Armenian genocide survivors are Western Armenians who were not killed in the genocide of 1915. Most of the survivors became refugees outside Turkey, the successor state of the Ottoman Empire. Other survivors are the non-Ottoman Armenians who resided or travelled through the Ottoman Empire, were spared on personal orders of Talaat Pasha after an Armenian with US citizenship was murdered in a prison in Diyarbakır.
According to the US State Department, in 1922 there were 817,873 Armenian refugees who had originated from Turkey. This figure was based upon information provided by the British Embassy in Constantinople and 1921 data from the Near East Relief Society. The total given did not include able-bodied Armenians detained by Kemalist Turkey, nor Armenian women and children - approximately 95,000, according to the League of Nations – who have been forced to convert to Islam.
According to the same source, there were 281,000 Armenians still living in Turkey in 1921: 150,000 in Istanbul and 131,000 in Asia Minor.
There was also an Armenian settlement problem that brought conflict with other ethnic residents. In all, there were over 300,000 embittered and impatient Armenian refugees escaping from the Ottoman Empire which were now the DRA government's responsibility. This proved an insurmountable humanitarian issue. Typhus was a major sickness, because of its effect on children. Conditions in the outlying regions, not necessarily consisting of refugees, weren't any better. The Ottoman governing structure and Russian army had already withdrawn from the region. The Armenian government had neither time nor resources to rebuild the infrastructure. The 393,700 refugees were under their jurisdiction as follows:
|Districts||Number of refugees|
|Daralagyaz (Vayots Dzor)||36,000|
|Akhta - Yelenovka (Hrazdan - Sevan)||22,000|
The government of Hovhannes Kachaznuni was faced with a most sobering reality in the winter of 1918-19. The newly formed government was responsible for over half a million Armenian refugees in the Caucasus. It was a long and harsh winter. The homeless masses, lacking food, clothing and medicine, had to endure the elements. Many who survived the exposure and famine succumbed to the ravaging diseases. By the spring of 1919, the typhus epidemic had run its course, the weather improved and the first American Committee for Relief in the Near East shipment of wheat reached Batum. The British army transported the aid to Yerevan. Yet by that time some 150,000 of the refugees had perished. Vratsian puts this figure at around 180,000, or nearly 20% of the entire nascent Republic. A report[by whom?] in early 1919 noted that 65% of the population of Sardarabad, 40% of the population of eight villages near Etchmiadzin and 25% of the population of Ashtarak had died.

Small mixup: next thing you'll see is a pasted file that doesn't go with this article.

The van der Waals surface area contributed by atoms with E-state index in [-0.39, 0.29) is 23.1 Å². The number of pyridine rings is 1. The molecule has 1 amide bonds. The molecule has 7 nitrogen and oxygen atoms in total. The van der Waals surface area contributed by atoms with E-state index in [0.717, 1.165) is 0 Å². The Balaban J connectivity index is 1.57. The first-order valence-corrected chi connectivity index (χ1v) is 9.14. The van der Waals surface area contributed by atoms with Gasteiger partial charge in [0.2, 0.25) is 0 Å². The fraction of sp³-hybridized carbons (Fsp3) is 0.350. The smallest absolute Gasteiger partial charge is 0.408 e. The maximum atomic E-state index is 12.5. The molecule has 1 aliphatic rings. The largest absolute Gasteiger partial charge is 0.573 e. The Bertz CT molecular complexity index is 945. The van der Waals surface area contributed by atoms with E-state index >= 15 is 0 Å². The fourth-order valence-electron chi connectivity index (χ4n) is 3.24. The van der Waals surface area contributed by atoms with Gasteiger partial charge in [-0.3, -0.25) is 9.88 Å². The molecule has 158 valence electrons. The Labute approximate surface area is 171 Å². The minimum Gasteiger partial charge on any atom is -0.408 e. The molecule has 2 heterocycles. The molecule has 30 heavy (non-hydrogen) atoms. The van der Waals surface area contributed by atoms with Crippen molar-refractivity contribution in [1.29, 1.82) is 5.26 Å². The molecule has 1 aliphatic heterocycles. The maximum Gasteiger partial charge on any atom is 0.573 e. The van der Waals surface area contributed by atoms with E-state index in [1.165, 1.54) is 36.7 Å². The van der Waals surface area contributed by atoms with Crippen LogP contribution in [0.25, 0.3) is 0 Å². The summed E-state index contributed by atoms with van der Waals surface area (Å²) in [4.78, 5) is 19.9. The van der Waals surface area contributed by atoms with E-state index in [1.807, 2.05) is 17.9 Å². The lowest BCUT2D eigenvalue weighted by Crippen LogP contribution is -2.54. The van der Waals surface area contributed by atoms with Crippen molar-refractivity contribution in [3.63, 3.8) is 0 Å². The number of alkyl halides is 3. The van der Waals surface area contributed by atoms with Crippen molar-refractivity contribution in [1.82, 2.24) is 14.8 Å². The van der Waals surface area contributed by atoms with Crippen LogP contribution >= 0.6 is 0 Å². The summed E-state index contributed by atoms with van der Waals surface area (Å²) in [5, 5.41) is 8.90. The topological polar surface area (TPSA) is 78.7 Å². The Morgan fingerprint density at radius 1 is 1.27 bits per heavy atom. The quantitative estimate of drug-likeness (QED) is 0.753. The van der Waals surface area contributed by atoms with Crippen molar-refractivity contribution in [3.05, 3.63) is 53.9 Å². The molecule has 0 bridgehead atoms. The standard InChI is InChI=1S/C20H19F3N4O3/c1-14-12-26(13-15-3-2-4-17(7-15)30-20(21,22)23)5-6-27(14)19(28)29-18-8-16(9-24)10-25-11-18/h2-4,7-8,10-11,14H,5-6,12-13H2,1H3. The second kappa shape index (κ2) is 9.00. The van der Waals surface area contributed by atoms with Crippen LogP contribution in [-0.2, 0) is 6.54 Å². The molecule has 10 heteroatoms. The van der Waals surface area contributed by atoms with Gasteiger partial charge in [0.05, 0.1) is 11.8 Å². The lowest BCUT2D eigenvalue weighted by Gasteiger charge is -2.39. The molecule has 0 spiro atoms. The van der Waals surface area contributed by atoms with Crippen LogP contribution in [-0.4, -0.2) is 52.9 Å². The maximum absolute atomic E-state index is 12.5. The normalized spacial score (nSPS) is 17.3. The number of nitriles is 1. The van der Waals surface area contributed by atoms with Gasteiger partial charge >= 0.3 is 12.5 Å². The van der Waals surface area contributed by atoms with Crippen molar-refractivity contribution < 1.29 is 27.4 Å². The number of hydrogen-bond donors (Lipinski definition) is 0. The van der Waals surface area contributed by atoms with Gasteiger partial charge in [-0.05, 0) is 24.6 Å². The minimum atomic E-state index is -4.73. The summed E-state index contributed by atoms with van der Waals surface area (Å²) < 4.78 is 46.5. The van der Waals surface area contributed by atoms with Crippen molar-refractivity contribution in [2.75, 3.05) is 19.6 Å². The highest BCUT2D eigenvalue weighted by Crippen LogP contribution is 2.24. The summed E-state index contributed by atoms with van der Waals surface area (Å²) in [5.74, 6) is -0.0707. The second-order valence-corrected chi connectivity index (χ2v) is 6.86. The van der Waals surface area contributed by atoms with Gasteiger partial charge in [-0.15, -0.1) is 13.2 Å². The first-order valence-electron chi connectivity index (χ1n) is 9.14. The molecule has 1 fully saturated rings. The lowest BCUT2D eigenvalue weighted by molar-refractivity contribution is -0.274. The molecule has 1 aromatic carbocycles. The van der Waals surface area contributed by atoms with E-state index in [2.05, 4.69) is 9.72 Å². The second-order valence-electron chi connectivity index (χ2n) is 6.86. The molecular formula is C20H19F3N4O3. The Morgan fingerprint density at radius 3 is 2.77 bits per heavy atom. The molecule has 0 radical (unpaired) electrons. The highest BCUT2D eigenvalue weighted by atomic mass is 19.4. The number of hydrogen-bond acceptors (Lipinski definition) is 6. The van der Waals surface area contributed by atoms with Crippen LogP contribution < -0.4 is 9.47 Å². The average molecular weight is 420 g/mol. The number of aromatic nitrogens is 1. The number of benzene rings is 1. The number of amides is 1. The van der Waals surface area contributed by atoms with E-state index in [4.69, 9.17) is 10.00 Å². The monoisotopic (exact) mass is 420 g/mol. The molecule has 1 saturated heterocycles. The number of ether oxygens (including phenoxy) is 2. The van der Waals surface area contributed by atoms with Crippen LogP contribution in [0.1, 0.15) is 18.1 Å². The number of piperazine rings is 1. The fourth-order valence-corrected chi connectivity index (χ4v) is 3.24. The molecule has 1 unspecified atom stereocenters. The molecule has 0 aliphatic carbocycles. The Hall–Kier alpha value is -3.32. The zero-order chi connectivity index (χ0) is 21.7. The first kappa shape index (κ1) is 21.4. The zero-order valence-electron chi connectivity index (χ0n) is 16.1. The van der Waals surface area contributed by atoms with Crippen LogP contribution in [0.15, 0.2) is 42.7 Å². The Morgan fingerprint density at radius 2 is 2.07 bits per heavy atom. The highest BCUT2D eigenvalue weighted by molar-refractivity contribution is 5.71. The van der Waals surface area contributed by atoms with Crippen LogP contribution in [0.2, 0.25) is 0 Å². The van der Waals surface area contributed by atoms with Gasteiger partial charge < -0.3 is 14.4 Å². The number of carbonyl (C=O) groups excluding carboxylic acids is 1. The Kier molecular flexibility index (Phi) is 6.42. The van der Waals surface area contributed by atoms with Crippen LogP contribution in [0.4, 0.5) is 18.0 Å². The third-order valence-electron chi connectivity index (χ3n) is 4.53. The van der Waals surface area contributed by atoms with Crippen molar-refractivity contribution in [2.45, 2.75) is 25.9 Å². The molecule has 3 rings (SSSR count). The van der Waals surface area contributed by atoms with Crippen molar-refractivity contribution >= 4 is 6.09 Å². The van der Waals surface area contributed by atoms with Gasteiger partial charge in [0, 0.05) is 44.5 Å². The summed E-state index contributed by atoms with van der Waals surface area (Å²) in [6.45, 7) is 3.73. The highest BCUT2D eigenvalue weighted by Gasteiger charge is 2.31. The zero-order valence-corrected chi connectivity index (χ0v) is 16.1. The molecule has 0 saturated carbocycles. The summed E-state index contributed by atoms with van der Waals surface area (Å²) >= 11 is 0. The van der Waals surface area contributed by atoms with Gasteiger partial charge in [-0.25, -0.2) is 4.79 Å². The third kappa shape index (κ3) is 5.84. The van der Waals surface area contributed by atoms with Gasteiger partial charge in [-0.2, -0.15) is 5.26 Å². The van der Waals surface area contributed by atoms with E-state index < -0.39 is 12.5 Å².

Armenian refugees from Turkey carding wool in Tiflis, Georgia. Photograph by Melville Chater from the National Geographic Magazine, 1920.
Armenian refugees in Aleppo, Syria
Armenian refugee camp In Beirut, Lebanon
Greek and Armenian refugee children near Athens, Greece, in 1923, following their expulsion from Turkey
- Hrachia Acharian
- Vahram Alazan
- Aris Alexanian
- Grigoris Balakian
- Pailadzo Captanian
- Arshile Gorky
- Hambarsoom Grigorian
- J. Michael Hagopian
- Katherine Magarian
- Gurgen Mahari
- Aurora Mardiganian
- John Mirak
- Yevnige Salibian
- Simon Simonian
- Soghomon Tehlirian
- Kourken Yanigian
- Nairi Zarian
- Franzi Avetisyan
- Krikor Derderian
- Shooshanig Palanjian Derderian
- Mugerdich Derderian
- Araxie Derderian Derderian
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- Akçam, Taner (2012). The Young Turks' Crime against Humanity: The Armenian Genocide and Ethnic Cleansing in the Ottoman Empire. Princeton University Press. p. 331. ISBN 978-0-691-15333-9.
- Hovannisian, Richard G. (1971). The Republic of Armenia: The First Year, 1918-1919, Vol. I. Berkeley: University of California Press. pp. 126–155. ISBN 0-520-01984-9.
- "Grandma's Tattoos".